Friday, March 5, 2010

What kind of parliament for Iraq?

A relative calm, in a tensed framework in Iraq, expecting the Sunday vote for the the parliamentary elections. Meanwhile, the partners of the coalition who toppled Saddam Hussein are more concerned lately with the inquiry of the reasons and explanations of the 2003 actions than of offering a substantial support for the democracy and the creation of a normal life.
The overuse of the anti-war arguments are neglecting a common sense reality: as long as you had the war and you have to face a new - post-Saddam situation, in this case - it is not a sign of lack of responsibility to simply ask for the military withdrawal in an institutional and political vacuum?

The situation from Iraq is far from stable and, one of the most dangerous aspects from the point of view of the regional equilibrium is the resurgence of an extremely violent and aggressive Jihadist movement.

And, a long, but not exhaustive list of questions:
- Who is interested in an instable Iraq, whose instability is threatening as well the other Islamic countries?
- Who is providing the ammunition for the almost daily terrorist attacks?
- How could the forces of the coalition intervene in offering a more secure environment? And, given the plans of the Obama administration of a full withdrawal by the end of 2011, how evolution could be expect on the ground?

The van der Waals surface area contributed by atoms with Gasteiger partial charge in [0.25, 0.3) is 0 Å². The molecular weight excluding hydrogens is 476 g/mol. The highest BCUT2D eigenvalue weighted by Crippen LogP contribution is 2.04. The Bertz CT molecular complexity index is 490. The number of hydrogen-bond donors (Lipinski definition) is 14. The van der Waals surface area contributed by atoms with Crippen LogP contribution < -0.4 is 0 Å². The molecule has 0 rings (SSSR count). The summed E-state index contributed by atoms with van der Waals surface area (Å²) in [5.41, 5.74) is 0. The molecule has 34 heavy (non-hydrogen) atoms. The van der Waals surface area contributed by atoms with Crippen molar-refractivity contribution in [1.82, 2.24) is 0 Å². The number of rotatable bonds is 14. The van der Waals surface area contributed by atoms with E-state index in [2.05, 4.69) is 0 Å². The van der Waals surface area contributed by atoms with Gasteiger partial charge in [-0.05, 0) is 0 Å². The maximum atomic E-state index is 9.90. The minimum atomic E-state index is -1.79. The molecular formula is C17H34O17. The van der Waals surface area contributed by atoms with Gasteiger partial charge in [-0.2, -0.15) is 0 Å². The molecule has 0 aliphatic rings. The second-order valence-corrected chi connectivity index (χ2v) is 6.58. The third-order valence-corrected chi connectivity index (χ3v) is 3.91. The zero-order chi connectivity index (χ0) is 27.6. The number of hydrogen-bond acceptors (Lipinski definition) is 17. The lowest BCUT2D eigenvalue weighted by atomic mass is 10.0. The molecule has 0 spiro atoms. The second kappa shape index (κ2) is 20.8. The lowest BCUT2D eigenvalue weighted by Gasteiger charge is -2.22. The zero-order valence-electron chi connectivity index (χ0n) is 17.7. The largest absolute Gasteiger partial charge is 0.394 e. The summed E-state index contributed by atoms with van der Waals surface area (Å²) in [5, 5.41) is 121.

- How could an Islamic Iraq put an end to the current internal sectarian conflict?
- How the democracy in Iraq should look like, in order to offer a broader representativity for the antagonistic religious factions?
And an observation: Very often, in the Western media, it is over used and abused the idea of "islamophobia". In many parts it is a reality and it deals with the anti-immigration and xenophobic feelings. But, in the same time, you have in Iraq an example of the fratricid conflict between two branches of the same family, who not only hate each other but are killing each other as often as possible. The reality is by far more diverse than various ideological and stereotypical approaches would like to make us think. And, another aspect to be taken into consideration, the low level of unity among the Islamic countries from the Middle East, rooted, in some cases, in old tribal confrontational histories. The black-and-white "evaluations" are not only poor, but inadequate to the situation from the ground.

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